Women in Wind Q&A: Mercia Grimbeek (South Africa)
The Women in Wind Global Leadership Program sat down with Mercia, one of this year’s participants, to chat about her pathway into renewable energy and the key issues facing women in the wind sector.
Mercia studied BCom at the University of Cape Town and completed postgraduate certification in Compliance Management and Values Based Leadership at UCT. Mercia has worked in the renewable energy industry since 2010 and joined Mainstream Renewable Power in South Africa in 2015, where she has oversight of all areas of regulatory and statutory compliance for operational and construction projects. She previously worked as a Project Development Manager, developing projects from greenfield to construction-ready status, and has also consulted to various IPPs. Mercia is the current chair of the South African Wind Energy Association, Chair of the Mainstream Social and Ethics Committee and a member of the Mainstream Global Ethics and Compliance Committee.
How did you first become interested in renewable energy and joining the clean energy transition?
I first developed an interest in renewable energy when the South African Government launched the Renewable Energy Independent Power Producer Procurement Programme (REI4P) in 2010. This became the platform for me to immerse myself in the development of renewable energy sites and the benefits of clean energy production. This prompted me to expand my knowledge of the impact of clean energy generation on climate change, and to promote the transition from traditional coal generation to renewable energy in South Africa.
Tell us about your expertise and passion in the sector. For you, what is the next “space to watch” in renewable energy?
I commenced my employment in the renewable energy sector in 2010. For the first eight years my focus was on the development of utility-scale wind and solar facilities. The REI4P process is extremely structured and the development of renewable energy facilities requires around 46 permits.
In 2017 I transitioned to the development of Mainstream Renewable Power projects globally. This allowed me to manage the development of projects in Chile, Vietnam and the Philippines. In July 2018 I moved across to the management of operational assets, focusing on the compliance aspects of maintaining and operating the plants. This role allows for increased interactions with shareholders, lenders and regulatory bodies.
The next “space to watch” is certainly artificial intelligence (AI). Development in this sphere allows for an increase in planned maintenance with a direct impact to optimize maintenance costs. The increased use of drone technology is an area that I have an increased passion for.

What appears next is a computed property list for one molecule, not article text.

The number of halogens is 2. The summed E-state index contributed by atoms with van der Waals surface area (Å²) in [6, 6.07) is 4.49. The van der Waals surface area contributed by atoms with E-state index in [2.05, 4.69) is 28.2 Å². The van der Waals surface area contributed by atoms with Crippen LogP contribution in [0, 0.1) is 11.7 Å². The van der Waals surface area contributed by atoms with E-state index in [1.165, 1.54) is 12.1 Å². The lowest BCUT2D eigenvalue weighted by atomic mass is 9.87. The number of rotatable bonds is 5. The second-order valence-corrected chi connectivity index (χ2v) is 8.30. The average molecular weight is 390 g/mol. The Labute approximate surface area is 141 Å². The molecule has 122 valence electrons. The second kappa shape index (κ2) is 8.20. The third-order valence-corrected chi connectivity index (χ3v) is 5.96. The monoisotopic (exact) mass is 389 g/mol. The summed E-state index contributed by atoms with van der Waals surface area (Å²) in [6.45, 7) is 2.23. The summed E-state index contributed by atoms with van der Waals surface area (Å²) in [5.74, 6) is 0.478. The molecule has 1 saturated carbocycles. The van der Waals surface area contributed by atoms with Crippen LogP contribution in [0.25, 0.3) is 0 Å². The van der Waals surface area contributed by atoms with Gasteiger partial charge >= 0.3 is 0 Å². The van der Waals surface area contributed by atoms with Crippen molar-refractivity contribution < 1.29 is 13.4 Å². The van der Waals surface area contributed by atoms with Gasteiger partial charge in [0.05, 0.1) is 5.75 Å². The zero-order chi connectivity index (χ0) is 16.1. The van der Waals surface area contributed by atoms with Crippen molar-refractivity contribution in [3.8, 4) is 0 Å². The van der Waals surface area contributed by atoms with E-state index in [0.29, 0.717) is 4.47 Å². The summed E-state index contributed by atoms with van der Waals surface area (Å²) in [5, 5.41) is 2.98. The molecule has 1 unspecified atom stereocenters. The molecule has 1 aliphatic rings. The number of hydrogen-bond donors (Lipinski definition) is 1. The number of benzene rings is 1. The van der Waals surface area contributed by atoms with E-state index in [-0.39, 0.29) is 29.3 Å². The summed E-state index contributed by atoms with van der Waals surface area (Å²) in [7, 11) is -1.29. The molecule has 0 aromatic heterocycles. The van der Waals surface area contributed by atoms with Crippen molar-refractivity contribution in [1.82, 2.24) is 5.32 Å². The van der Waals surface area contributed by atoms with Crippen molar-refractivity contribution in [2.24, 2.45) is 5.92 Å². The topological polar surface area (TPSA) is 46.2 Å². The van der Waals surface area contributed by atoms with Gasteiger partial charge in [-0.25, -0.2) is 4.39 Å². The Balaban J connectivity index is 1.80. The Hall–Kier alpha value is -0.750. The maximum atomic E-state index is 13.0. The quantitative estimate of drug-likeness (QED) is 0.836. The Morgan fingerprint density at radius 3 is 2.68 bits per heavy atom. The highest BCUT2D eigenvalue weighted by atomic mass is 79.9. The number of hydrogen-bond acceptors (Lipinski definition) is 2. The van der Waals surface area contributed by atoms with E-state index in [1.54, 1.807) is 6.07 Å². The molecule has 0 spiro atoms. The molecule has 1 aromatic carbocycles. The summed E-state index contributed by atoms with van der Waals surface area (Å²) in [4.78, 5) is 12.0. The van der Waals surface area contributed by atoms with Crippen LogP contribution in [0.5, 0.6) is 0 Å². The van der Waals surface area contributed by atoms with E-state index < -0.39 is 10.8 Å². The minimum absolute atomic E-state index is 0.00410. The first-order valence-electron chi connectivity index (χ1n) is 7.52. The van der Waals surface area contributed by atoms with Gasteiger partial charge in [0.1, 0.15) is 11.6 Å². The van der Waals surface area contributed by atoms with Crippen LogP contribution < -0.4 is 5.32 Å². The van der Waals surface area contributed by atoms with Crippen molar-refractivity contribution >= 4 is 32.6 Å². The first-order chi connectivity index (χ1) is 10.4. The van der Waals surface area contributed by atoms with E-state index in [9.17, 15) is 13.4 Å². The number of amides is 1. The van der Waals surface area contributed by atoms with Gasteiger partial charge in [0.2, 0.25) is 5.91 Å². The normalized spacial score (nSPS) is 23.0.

What sort of challenges did you encounter in entering the sector? Can you tell us about an achievement wherein you overcame such a challenge?
Most challenges in this sector for me in South Africa have been gender-related. Females are often challenged and questioned more about their decisions. This has forced me to work harder, and to be more prepared than my male counterparts. Being promoted to the global head of development for Mainstream was a personal achievement. In the past, I worried that my applications for such roles would not be seriously considered as a woman. But believing in myself and my abilities, and acting with integrity, allowed me to overcome the external and internal bias.
If you had to pick one key issue facing women in the wind power sector, what would it be and why?
I consider work-life balance to be a key challenge facing women in the workplace. Women tend to work harder in the office environment in order to “prove” their ability and show their male counterparts that they are equally capable. This often means that women feel that they are not spending enough time with their families. Especially more so when they are raising young children.
To achieve and own our place in the boardroom, we must as women accept the compromise that this entails. We should insist on having flexibility to accommodate both our work and family lives with the clear understanding that this flexibility is indeed reciprocal. Most importantly, we need to remember that self-care and reflection is not an indulgence; it is a necessity. We cannot be our best self with our family or in the boardroom if we are feeling too guilty or too exhausted.